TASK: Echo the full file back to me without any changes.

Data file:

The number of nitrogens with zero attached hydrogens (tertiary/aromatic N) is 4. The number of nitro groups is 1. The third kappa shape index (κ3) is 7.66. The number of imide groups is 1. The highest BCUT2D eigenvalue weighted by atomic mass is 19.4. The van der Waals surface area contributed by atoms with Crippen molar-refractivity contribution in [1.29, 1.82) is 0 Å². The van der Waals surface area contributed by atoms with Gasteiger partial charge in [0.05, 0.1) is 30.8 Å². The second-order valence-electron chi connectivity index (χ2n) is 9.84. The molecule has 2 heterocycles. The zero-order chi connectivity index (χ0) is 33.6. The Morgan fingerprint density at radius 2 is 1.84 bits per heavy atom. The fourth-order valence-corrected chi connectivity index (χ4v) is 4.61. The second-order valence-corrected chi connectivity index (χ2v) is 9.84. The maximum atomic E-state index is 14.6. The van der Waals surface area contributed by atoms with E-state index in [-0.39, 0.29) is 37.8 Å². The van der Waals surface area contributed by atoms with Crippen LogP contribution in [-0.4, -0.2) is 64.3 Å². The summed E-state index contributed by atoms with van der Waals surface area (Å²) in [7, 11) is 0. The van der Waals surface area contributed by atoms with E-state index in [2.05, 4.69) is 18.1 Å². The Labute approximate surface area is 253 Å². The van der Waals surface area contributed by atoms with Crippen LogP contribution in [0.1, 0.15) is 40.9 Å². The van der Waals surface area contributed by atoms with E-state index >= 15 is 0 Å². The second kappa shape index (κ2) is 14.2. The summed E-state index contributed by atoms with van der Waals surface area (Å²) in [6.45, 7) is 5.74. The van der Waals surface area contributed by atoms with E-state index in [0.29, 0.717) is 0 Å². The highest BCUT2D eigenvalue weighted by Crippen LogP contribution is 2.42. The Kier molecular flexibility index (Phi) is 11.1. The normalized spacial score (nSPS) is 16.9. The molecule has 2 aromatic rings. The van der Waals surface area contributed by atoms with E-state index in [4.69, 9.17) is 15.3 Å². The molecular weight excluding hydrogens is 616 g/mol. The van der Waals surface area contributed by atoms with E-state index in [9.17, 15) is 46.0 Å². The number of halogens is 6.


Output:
The number of nitrogens with zero attached hydrogens (tertiary/aromatic N) is 4. The number of nitro groups is 1. The third kappa shape index (κ3) is 7.66. The number of imide groups is 1. The highest BCUT2D eigenvalue weighted by atomic mass is 19.4. The van der Waals surface area contributed by atoms with Crippen molar-refractivity contribution in [1.29, 1.82) is 0 Å². The van der Waals surface area contributed by atoms with Gasteiger partial charge in [0.05, 0.1) is 30.8 Å². The second-order valence-electron chi connectivity index (χ2n) is 9.84. The molecule has 2 heterocycles. The zero-order chi connectivity index (χ0) is 33.6. The Morgan fingerprint density at radius 2 is 1.84 bits per heavy atom. The fourth-order valence-corrected chi connectivity index (χ4v) is 4.61. The second-order valence-corrected chi connectivity index (χ2v) is 9.84. The maximum atomic E-state index is 14.6. The van der Waals surface area contributed by atoms with E-state index in [-0.39, 0.29) is 37.8 Å². The van der Waals surface area contributed by atoms with Crippen LogP contribution in [-0.4, -0.2) is 64.3 Å². The summed E-state index contributed by atoms with van der Waals surface area (Å²) in [7, 11) is 0. The van der Waals surface area contributed by atoms with E-state index in [2.05, 4.69) is 18.1 Å². The Labute approximate surface area is 253 Å². The van der Waals surface area contributed by atoms with Crippen LogP contribution in [0.1, 0.15) is 40.9 Å². The van der Waals surface area contributed by atoms with E-state index >= 15 is 0 Å². The second kappa shape index (κ2) is 14.2. The summed E-state index contributed by atoms with van der Waals surface area (Å²) in [6.45, 7) is 5.74. The van der Waals surface area contributed by atoms with E-state index in [0.29, 0.717) is 0 Å². The highest BCUT2D eigenvalue weighted by Crippen LogP contribution is 2.42. The Kier molecular flexibility index (Phi) is 11.1. The normalized spacial score (nSPS) is 16.9. The molecule has 2 aromatic rings. The van der Waals surface area contributed by atoms with E-state index in [4.69, 9.17) is 15.3 Å². The molecular weight excluding hydrogens is 616 g/mol. The van der Waals surface area contributed by atoms with E-state index in [9.17, 15) is 46.0 Å². The number of halogens is 6.